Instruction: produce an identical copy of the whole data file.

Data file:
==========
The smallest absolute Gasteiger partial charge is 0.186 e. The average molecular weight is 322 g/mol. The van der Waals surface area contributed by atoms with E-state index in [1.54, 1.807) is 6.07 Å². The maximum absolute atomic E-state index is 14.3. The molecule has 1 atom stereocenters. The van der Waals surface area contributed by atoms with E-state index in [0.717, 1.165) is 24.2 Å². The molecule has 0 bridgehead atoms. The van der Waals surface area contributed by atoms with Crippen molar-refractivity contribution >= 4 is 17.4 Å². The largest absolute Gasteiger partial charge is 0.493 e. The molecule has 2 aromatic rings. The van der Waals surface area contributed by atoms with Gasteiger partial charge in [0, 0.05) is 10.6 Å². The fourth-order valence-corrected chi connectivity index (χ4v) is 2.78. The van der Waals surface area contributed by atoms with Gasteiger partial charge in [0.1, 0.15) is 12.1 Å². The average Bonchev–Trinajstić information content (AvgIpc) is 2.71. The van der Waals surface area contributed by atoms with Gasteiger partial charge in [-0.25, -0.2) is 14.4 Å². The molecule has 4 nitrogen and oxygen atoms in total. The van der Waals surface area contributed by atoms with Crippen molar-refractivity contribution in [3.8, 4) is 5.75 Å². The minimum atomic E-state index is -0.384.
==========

The smallest absolute Gasteiger partial charge is 0.186 e. The average molecular weight is 322 g/mol. The van der Waals surface area contributed by atoms with E-state index in [1.54, 1.807) is 6.07 Å². The maximum absolute atomic E-state index is 14.3. The molecule has 1 atom stereocenters. The van der Waals surface area contributed by atoms with E-state index in [0.717, 1.165) is 24.2 Å². The molecule has 0 bridgehead atoms. The van der Waals surface area contributed by atoms with Crippen molar-refractivity contribution >= 4 is 17.4 Å². The largest absolute Gasteiger partial charge is 0.493 e. The molecule has 2 aromatic rings. The van der Waals surface area contributed by atoms with Gasteiger partial charge in [0, 0.05) is 10.6 Å². The fourth-order valence-corrected chi connectivity index (χ4v) is 2.78. The van der Waals surface area contributed by atoms with Gasteiger partial charge in [0.1, 0.15) is 12.1 Å². The average Bonchev–Trinajstić information content (AvgIpc) is 2.71. The van der Waals surface area contributed by atoms with Gasteiger partial charge in [-0.25, -0.2) is 14.4 Å². The molecule has 4 nitrogen and oxygen atoms in total. The van der Waals surface area contributed by atoms with Crippen molar-refractivity contribution in [3.8, 4) is 5.75 Å². The minimum atomic E-state index is -0.384.